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Dr. Rebecca Duerst, Program Director for Health Care ELCA Synod Malaria Summit 20-22 March 2014.

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Presentation on theme: "Dr. Rebecca Duerst, Program Director for Health Care ELCA Synod Malaria Summit 20-22 March 2014."— Presentation transcript:

1 Dr. Rebecca Duerst, Program Director for Health Care ELCA Synod Malaria Summit 20-22 March 2014

2  True or False on malaria biology, epidemiology, and public health  Scientific advances in malaria work  Time for Q&A

3  Q: Malaria is caused by mosquitos  A: False  Explanation: Malaria is caused by parasites in the genus Plasmodium; it is transmitted by female Anopheles mosquitoes

4  Q: There are 4 species of Plasmodia known to cause malaria in humans  A: False  The 4 main species causing human malaria are:  Plasmodium falciparum  Plasmodium ovale  Plasmodium vivax  Plasmodium malariae  A 5 th species, Plasmodium knowlesi (“nolls-eye”), is now recognized as an important cause of human disease in Southeast Asia; it is responsible for up to 75% of malaria infections in some areas

5  Q: The life cycle of Plasmodium parasites is complex  A: True  a Female Anopheles mosquitoes require a blood meal for egg development. Infected females inject the sporozoite form into a human host. b Sporozoites are carried in the bloodstream to liver cells, where they proliferate asexually and release merozoites. c Merozoites invade red blood cells and reproduce asexually; disease clinically manifests as fever & chills. d Then male and female gametocytes are produced and transmitted back to a mosquito, where they fuse to form oocysts that divide into sporozoites. These migrate to the salivary glands.

6  Q: Epidemiology is the branch of medicine dealing with physiology and pathology of the skin  A: False  Epidemiology is the study of distribution and determinants of health-related states / events (including disease), and the application of this study to control diseases and other health problems (WHO)

7  Q: Africa carries the majority of the world’s burden of malaria  A: True

8  Q: Malaria has no relationship to poverty, HIV&AIDS, climate change, etc.  A: False 

9  Q: Despite much progress, malaria is still a major public health concern globally  A: True  2012 estimated malaria cases:  207 million  80% occur in sub-Saharan Africa  2012 estimated malaria deaths:  627,000  90% occur in sub-Saharan Africa, 77% in children under 5 years of age  An estimated 3.3 million deaths were averted between 2000-2012

10  Q: Focusing efforts only on net distribution is the best strategy for malaria prevention  A: False  WHO promotes integrated approach (“integrated vector management”) including LLINs, IRS, & environmental management, along with education, prompt diagnosis and effective treatment, surveillance, etc.  03/257627285/why-ending-malaria-may- be-more-about-backhoes-than-bed-nets 03/257627285/why-ending-malaria-may- be-more-about-backhoes-than-bed-nets

11  Q: Artemisinin (key ingredient in ACT) is still 100% effective throughout the world  A: False  Parasite resistance to artemisinins has been detected in 4 countries in Southeast Asia  Cambodia, Myanmar, Thailand and Viet Nam  In Cambodia, resistance has been found to both components of ACT  Special provisions have been made for DOT with a non-artemisinin-based combination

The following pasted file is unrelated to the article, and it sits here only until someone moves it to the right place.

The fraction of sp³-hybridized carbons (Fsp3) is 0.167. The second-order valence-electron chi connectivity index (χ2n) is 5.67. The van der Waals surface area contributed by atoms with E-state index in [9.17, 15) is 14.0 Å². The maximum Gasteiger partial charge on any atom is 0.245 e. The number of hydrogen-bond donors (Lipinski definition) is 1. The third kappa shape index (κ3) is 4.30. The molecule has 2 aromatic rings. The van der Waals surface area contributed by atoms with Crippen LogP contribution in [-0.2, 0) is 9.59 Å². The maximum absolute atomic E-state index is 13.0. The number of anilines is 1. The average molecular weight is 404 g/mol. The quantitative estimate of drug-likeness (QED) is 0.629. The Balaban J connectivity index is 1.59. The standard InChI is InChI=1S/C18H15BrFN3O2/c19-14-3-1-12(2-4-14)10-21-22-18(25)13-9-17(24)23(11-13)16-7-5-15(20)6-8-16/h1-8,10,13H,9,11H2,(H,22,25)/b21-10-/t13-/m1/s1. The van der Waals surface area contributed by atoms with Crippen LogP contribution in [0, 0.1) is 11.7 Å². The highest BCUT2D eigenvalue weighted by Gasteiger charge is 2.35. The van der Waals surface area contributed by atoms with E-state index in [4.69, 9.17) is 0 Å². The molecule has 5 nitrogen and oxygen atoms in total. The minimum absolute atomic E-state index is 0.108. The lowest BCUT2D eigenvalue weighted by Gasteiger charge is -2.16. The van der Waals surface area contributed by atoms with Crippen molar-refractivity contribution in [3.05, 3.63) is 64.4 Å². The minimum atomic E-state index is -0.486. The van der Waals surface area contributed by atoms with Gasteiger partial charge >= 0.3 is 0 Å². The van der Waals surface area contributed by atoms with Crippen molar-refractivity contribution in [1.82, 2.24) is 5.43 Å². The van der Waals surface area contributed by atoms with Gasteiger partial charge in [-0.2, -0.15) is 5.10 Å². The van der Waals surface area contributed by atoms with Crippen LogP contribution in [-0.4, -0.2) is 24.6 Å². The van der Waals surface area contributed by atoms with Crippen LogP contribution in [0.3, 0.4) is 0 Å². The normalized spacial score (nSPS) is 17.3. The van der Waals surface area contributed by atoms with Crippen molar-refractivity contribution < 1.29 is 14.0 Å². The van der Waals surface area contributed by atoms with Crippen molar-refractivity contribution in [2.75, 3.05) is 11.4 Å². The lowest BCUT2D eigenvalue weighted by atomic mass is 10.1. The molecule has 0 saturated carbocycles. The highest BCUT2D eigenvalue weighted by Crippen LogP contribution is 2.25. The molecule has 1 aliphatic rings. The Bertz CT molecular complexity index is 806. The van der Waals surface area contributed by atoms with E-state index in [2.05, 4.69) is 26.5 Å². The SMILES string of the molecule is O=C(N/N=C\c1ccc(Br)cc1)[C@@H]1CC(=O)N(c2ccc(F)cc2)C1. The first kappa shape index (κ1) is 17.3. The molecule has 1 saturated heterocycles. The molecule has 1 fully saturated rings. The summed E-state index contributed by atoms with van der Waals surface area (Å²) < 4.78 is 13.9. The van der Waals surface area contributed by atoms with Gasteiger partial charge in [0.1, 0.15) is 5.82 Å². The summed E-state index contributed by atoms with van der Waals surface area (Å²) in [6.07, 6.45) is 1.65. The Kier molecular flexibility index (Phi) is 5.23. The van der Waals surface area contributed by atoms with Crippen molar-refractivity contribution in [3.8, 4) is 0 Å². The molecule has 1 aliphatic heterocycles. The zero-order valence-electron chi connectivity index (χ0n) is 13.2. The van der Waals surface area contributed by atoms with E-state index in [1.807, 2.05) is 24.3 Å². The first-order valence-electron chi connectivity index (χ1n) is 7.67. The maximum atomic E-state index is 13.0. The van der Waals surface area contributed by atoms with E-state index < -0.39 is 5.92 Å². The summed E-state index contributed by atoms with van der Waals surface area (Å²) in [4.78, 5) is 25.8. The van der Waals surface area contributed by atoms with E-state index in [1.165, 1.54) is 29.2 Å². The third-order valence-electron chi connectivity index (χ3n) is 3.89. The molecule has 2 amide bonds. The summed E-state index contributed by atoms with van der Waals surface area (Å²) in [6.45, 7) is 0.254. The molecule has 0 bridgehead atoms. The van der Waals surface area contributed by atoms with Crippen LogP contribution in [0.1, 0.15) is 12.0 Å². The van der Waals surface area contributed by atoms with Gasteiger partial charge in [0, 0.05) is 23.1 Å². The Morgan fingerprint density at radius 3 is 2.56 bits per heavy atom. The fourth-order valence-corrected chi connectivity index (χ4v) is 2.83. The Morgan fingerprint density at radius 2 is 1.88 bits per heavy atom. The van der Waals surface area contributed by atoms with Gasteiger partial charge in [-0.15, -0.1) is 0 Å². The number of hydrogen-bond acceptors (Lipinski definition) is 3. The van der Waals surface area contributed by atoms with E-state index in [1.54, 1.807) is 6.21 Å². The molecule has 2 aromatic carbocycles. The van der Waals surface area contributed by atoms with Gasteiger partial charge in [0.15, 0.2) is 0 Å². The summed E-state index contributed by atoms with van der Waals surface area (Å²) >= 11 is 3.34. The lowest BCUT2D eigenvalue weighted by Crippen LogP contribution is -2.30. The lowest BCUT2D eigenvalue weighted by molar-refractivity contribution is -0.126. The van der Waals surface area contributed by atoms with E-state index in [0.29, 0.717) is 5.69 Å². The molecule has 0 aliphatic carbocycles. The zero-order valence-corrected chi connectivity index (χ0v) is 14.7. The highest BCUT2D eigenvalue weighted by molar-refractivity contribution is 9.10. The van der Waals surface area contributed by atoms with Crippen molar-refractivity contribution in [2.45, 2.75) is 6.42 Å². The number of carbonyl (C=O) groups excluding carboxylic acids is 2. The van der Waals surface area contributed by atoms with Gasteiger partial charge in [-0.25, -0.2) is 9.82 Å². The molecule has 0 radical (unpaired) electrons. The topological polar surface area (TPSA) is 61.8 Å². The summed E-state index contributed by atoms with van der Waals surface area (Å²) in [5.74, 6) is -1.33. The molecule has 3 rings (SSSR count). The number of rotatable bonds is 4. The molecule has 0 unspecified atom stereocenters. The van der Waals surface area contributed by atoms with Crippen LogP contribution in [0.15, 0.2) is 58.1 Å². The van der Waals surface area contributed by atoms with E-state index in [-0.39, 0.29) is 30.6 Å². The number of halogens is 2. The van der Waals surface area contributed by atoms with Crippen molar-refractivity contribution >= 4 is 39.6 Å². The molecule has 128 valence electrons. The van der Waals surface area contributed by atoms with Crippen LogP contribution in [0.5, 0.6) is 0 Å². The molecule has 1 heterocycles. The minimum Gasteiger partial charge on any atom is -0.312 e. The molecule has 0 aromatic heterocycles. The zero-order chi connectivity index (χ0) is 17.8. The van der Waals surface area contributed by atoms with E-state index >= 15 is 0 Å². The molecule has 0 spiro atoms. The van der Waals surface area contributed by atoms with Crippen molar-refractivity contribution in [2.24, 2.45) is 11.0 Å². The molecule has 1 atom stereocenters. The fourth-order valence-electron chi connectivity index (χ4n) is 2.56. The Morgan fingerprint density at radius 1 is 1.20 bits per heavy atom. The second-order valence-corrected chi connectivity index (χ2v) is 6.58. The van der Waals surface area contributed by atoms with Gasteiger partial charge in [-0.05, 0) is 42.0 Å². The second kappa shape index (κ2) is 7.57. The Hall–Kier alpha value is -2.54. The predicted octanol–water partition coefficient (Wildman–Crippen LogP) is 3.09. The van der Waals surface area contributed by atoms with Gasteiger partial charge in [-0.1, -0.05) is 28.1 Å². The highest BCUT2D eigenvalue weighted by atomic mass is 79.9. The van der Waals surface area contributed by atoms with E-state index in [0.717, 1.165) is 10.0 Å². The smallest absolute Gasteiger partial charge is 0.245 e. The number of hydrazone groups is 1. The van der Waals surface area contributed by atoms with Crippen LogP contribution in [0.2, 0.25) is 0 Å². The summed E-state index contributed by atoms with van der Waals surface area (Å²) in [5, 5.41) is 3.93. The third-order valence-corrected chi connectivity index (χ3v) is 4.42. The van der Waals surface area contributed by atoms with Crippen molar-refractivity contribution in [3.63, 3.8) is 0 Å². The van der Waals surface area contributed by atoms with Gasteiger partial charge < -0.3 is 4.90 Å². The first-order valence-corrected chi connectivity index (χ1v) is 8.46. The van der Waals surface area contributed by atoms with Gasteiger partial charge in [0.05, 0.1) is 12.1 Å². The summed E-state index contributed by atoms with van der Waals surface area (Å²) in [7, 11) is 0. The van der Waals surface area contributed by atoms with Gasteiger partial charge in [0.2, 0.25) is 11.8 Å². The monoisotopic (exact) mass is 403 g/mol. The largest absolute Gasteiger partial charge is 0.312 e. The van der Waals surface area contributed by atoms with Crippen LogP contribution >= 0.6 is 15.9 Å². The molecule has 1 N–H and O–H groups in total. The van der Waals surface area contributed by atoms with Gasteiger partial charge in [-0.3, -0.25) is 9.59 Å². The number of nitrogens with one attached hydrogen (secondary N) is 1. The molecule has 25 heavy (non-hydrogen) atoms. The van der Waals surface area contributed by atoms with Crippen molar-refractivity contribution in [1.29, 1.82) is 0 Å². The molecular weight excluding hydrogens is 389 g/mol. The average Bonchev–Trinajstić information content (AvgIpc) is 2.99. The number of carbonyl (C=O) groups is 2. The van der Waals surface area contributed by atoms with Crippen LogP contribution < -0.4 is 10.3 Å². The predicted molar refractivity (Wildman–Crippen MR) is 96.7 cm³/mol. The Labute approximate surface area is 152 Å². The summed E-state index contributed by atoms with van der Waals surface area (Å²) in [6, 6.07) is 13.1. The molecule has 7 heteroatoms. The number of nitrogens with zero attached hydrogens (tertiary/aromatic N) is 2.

12  Q: Because malaria is such a focus of global health efforts, extensive, accurate data is available  A: False  There is more uncertainty about malaria than any other disease  Malaria surveillance systems detect <10% of estimated cases - Richard Cibulskis, WHO Global Malaria Programme, 2011

13 New ideas & technological innovations

14  Phone camera microscopes  “CellScope” (relatively expensive)  1mm glass ball, cardboard, tape  “Origami” microscope (6 March 2014) 

15  “Matibabu” blood scanner (Swahili for “medical center”)  diagnoses-malaria-video.htm diagnoses-malaria-video.htm Brian Gitta, Makerere University, Uganda pitches his idea that uses cell phones and light – not needles and blood samples to test for malaria (USAID).

16  PfSPZ (Sanaria) – August, 2013  6 volunteers received 5 IV doses each, over 20 weeks  100% protection, but impractical conditions  RTS,S (GSK) – October, 2013 (18 mo. follow-up)  Protection lasted over 18 months, though waned slightly  Reduced malaria cases in children by nearly half (46%)  Adding a booster dose at 18 months is now being studied  Policy recommendation from WHO is possible in 2015  st-malaria-vaccine-moves-a-step-closer-to-approval st-malaria-vaccine-moves-a-step-closer-to-approval

17  AP2-G protein – February, 2014  Master switch that triggers activation of genes that initiate the development of gametocytes (only form infectious to mosquitos)  CAX protein – April, 2013  Transporter that controls calcium level inside cells (Artemisinin interferes with the other Ca +2 transporter)  Parasites die before developing inside mosquito when CAX does not function

18  GM mosquitos (?)  Mosquito blood has proteins that punch holes through the parasite’s membrane  Engineer mosquitos that produce in higher amounts  Wolbachia-infected mosquitos  Bacteria naturally occuring in other species of mosquitos  Confers resistance to malaria (and dengue virus)


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